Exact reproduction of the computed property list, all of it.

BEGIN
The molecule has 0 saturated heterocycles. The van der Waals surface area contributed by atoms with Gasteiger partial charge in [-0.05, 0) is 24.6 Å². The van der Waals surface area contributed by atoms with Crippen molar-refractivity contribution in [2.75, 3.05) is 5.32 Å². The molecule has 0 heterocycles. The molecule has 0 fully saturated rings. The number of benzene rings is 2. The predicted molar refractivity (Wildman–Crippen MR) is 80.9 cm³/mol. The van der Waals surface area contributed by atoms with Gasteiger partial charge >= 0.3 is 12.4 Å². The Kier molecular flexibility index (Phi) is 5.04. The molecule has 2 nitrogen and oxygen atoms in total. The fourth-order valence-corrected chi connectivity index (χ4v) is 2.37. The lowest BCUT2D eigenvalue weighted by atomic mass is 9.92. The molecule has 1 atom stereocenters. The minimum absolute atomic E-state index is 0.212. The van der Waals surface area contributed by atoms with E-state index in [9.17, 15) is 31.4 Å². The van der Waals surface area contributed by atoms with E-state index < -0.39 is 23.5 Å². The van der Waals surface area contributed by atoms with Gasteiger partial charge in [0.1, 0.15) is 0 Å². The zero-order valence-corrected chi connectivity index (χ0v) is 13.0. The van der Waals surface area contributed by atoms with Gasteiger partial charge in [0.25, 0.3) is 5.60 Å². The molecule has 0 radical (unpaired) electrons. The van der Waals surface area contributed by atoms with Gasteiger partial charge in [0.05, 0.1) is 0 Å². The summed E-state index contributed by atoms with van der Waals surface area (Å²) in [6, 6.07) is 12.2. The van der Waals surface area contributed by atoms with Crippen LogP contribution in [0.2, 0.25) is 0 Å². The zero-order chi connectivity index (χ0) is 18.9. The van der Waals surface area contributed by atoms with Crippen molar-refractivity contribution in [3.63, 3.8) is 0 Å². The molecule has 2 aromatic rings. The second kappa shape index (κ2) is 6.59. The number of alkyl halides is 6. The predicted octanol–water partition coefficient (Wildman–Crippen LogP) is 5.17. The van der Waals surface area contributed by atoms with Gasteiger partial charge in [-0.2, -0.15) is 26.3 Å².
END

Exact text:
The molecule has 0 saturated heterocycles. The van der Waals surface area contributed by atoms with Gasteiger partial charge in [-0.05, 0) is 24.6 Å². The van der Waals surface area contributed by atoms with Crippen molar-refractivity contribution in [2.75, 3.05) is 5.32 Å². The molecule has 0 heterocycles. The molecule has 0 fully saturated rings. The number of benzene rings is 2. The predicted molar refractivity (Wildman–Crippen MR) is 80.9 cm³/mol. The van der Waals surface area contributed by atoms with Gasteiger partial charge >= 0.3 is 12.4 Å². The Kier molecular flexibility index (Phi) is 5.04. The molecule has 2 nitrogen and oxygen atoms in total. The fourth-order valence-corrected chi connectivity index (χ4v) is 2.37. The lowest BCUT2D eigenvalue weighted by atomic mass is 9.92. The molecule has 1 atom stereocenters. The minimum absolute atomic E-state index is 0.212. The van der Waals surface area contributed by atoms with E-state index in [9.17, 15) is 31.4 Å². The van der Waals surface area contributed by atoms with E-state index < -0.39 is 23.5 Å². The van der Waals surface area contributed by atoms with Gasteiger partial charge in [0.1, 0.15) is 0 Å². The zero-order valence-corrected chi connectivity index (χ0v) is 13.0. The van der Waals surface area contributed by atoms with Gasteiger partial charge in [0.25, 0.3) is 5.60 Å². The molecule has 0 radical (unpaired) electrons. The van der Waals surface area contributed by atoms with Gasteiger partial charge in [0.05, 0.1) is 0 Å². The summed E-state index contributed by atoms with van der Waals surface area (Å²) in [6, 6.07) is 12.2. The van der Waals surface area contributed by atoms with Crippen LogP contribution in [0.2, 0.25) is 0 Å². The zero-order chi connectivity index (χ0) is 18.9. The van der Waals surface area contributed by atoms with Crippen molar-refractivity contribution in [3.63, 3.8) is 0 Å². The molecule has 2 aromatic rings. The second kappa shape index (κ2) is 6.59. The number of alkyl halides is 6. The predicted octanol–water partition coefficient (Wildman–Crippen LogP) is 5.17. The van der Waals surface area contributed by atoms with Gasteiger partial charge in [-0.2, -0.15) is 26.3 Å².